569

29,700

849

44,300

1019

53,100

1299

67,700

Source: HBAI dataset, DWP.
Note: to create ten decile groups only nine decile points are needed to split the population.

Table 2 - Income thresholds (£) for different household types after housing costs (income after tax and transfers) – 2013/14

Single person with no children

Couple with no children

Single person with children aged 5 and 14

Couple with children aged 5 and 14

weekly

annual

weekly

annual

weekly

annual

weekly

annual

UK median income (after housing costs)

259

13,500

386

20,100

464

24,200

591

30,800

Scottish median income (after housing costs)

275

14,300

411

21,400

493

25,700

628

32,800

60% of UK median income (after housing costs) - relative poverty threshold

155

8,100

232

12,100

278

14,500

355

18,500

60% of inflation adjusted 2010/11 UK median income (after housing costs) - absolute poverty threshold

162

8,500

242

12,600

291

15,100

370

19,300

Scottish 1st income decile

119

6,200

178

9,300

213

11,100

272

14,200

Scottish 2nd income decile

163

8,500

244

12,700

292

15,200

373

19,400

Scottish 3rd income decile

198

10,300

296

15,400

355

18,500

453

23,600

Scottish 4th income decile

234

12,200

349

18,200

419

21,800

534

27,800

Scottish 5th income decile

275

14,300

411

21,400

493

25,700

628

32,800

Scottish 6th income decile

313

16,300

468

24,400

561

29,300

715

37,300

Scottish 7th income decile

361

18,800

539

28,100

646

33,700

824

43,000

Scottish 8th income decile

423

22,100

631

32,900

757

39,500

966

50,400

Scottish 9th income decile

532

27,700

794

41,400

953

49,700

1215

63,300

Source: HBAI dataset, DWP.
Note: to create ten decile groups only nine decile points are needed to split the population.

2.4 Trends in income distributions

Key points:

• Median household income increased in 2013/14, following three years of decreases.
• Median household income for working age adults increased in 2013/14, following three years of decreases. However median income for households with children decreased in 2013/14, the fourth consecutive annual decrease. Pensioner median household income decreased in 2013/14, following an increase in the previous year.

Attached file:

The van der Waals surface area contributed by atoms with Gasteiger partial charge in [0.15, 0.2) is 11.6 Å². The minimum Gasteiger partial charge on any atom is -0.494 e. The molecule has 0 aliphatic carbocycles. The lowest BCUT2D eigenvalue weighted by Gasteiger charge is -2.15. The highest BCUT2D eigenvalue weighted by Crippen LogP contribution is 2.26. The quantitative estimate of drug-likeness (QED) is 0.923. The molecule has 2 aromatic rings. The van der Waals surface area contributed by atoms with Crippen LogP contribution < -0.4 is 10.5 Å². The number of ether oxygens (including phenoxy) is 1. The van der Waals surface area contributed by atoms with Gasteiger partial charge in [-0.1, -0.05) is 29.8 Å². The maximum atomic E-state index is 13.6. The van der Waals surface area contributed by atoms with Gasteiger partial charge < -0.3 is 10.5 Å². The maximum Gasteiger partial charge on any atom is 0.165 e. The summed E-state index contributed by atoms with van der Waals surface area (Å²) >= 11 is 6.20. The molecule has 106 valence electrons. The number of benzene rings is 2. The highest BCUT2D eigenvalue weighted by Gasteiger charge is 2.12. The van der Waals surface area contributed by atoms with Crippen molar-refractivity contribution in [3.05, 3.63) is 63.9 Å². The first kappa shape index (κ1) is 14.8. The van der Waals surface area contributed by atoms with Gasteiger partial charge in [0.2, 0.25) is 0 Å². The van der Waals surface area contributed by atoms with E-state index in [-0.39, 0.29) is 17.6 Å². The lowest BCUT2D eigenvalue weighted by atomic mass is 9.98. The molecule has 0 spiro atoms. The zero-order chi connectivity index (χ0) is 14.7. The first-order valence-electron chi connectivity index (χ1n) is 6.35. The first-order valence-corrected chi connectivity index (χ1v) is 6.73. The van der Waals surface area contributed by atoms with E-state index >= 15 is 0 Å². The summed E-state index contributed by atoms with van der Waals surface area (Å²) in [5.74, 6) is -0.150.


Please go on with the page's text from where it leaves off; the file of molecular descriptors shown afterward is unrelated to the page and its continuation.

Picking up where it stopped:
• In 2013/14, the bottom two deciles saw the largest increase in income compared to the previous year. However, they were still lower than in 2011/12 due to the large decreases in 2012/13.
• Incomes increased or stayed the same at all deciles apart from the top decile, which decreased in 2013/14. The top decile returned to the same level as in 2011/12 having seen the largest increase in 2012/13.

Chart 8A – Median weekly household income in Scotland (in 2013/14 prices)

Source: HBAI dataset, DWP. These figures are also presented in Annex 1 (Table A8).

Chart 8B – Median weekly household income BHC in Scotland for children, working age adults and pensioners (in 2013/14 prices)

Chart 8C – Median weekly household income AHC in Scotland for children, working age adults and pensioners (in 2013/14 prices)

Source: HBAI dataset, DWP. These figures are also presented in Annex 1 (Table A9).

In 2013/14, median household income was £460 per week, an increase of £6 compared with 2012/13. This is the first increase in median income in Scotland since 2009/10. Median income had been increasing for the 10 years to 2009/10, then decreased for three years to 2012/13. The increase in median income in 2013/14 brings it back to the level seen in 2003/04 but still below the peak in 2009/10. All incomes are quoted in 2013/14 prices.